Stack Overflow is a community of 4.7 million programmers, just like you, helping each other.

Join them; it only takes a minute:

Sign up
Join the Stack Overflow community to:
  1. Ask programming questions
  2. Answer and help your peers
  3. Get recognized for your expertise

I seem to be getting the above error when trying to make a callable class. I have searched for the reason but can't seem to find anything. NetBeans gives me a few options to make things abstract but I'm new to this and I'd rather find out why something is happening. Can anyone shed light on this?

public class doPing implements Callable<String>{

    public String call(String IPtoPing) throws Exception{

        String pingOutput = null;

        //gets IP address and places into new IP object
        InetAddress IPAddress = InetAddress.getByName(IPtoPing);
        //finds if IP is reachable or not. a timeout timer of 3000 milliseconds is set.
        //Results can vary depending on permissions so cmd method of doing this has also been added as backup
        boolean reachable = IPAddress.isReachable(1400);

        if (reachable){
              pingOutput = IPtoPing + " is reachable.\n";
        }else{
            //runs ping command once on the IP address in CMD
            Process ping = Runtime.getRuntime().exec("ping " + IPtoPing + " -n 1 -w 300");
            //reads input from command line
            BufferedReader in = new BufferedReader(new InputStreamReader(ping.getInputStream()));
            String line;
            int lineCount = 0;
            while ((line = in.readLine()) != null) {
                //increase line count to find part of command prompt output that we want
                lineCount++;
                //when line count is 3 print result
                if (lineCount == 3){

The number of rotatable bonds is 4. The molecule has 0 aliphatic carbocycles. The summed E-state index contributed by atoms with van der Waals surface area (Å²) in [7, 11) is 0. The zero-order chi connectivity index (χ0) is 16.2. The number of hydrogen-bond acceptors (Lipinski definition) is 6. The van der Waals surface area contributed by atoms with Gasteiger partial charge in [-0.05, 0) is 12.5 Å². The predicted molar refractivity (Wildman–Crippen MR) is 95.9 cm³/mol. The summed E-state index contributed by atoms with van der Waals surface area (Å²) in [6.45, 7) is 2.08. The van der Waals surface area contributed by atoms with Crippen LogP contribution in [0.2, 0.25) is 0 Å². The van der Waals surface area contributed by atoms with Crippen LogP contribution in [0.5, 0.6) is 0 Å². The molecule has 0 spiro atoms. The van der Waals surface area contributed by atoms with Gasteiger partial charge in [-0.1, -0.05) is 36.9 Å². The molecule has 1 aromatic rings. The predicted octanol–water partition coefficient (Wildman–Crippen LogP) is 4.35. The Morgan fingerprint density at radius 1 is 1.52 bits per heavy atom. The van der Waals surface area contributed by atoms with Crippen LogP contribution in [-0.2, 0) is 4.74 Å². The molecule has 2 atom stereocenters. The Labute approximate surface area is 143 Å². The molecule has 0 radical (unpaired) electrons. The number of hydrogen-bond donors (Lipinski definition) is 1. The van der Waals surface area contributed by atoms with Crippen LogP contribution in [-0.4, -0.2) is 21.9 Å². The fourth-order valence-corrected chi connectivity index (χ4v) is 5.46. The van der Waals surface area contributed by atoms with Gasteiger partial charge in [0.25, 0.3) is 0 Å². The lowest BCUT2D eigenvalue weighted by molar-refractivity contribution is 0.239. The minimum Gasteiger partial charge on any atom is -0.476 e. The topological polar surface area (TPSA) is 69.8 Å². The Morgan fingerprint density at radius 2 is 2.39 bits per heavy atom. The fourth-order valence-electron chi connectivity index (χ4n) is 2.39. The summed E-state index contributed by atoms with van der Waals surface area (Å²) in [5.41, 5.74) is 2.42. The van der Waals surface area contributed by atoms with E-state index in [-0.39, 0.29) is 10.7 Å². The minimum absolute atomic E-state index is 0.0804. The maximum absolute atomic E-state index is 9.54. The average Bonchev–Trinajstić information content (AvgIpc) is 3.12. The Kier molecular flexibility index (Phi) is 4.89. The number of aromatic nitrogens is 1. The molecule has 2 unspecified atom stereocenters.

pingOutput = "Ping to " + IPtoPing + ": " + line + "\n";
                }
            }
        }
        return pingOutput;
    }
}
share|improve this question
up vote 2 down vote accepted

In your code, the call method has an argument: it does not override the call method of the Callable interface - It should look like:

public String call() throws Exception{ //not public String call(String IPtoPing)

}

If you are using Java 6+, it is good practice ot use the Override annotation, which can help spot wrong method signatures (in this case you already got a compilation error):

@Override
public String call() throws Exception{
}
share|improve this answer
    
thanks for the reply :) – DMo Apr 3 '12 at 11:57

Your 'doPing' class is defined as implements Callable<String>. This means that it should implement the call() method that does not take any arguments. Here's the definition of Callable:

public interface Callable<V> {
    V call() throws Exception;
}

You will need to remove the String IPtoPing argument if you want doPing to be Callable:

public class doPing implements Callable<String> {
     // you need to define this method with no arguments to satisfy Callable
     public String call() throws Exception {
         ...
     }
     // this method does not satisfy Callable because of the IPtoPing argument
     public String call(String IPtoPing) throws Exception {
         ...
     }
}
share|improve this answer
    
Thanks for the help. – DMo Apr 3 '12 at 11:56

The Callable interface requires you have a call() method. However your method is
call(String ipToPing).

Consider adding a setIpToPing(String ip) method to set the correct ip.

I.e.

doPing myCallable = new doPing();//Note doPing should be called DoPing to keep in the java naming standards.
myCallable.setIpToString(ip);//Simple setter which stores ip in myCallable
myCallable.call();
share|improve this answer
    
Thanks for this. much appreciated. IPtoPing is a variable within my main method in a different class so how would I be able to carry this variable over to call()? – DMo Apr 3 '12 at 11:56
    
@user1286779 No problem. I've added an example. – Jim Apr 3 '12 at 12:42

Your Answer

 
discard

By posting your answer, you agree to the privacy policy and terms of service.

Not the answer you're looking for? Browse other questions tagged or ask your own question.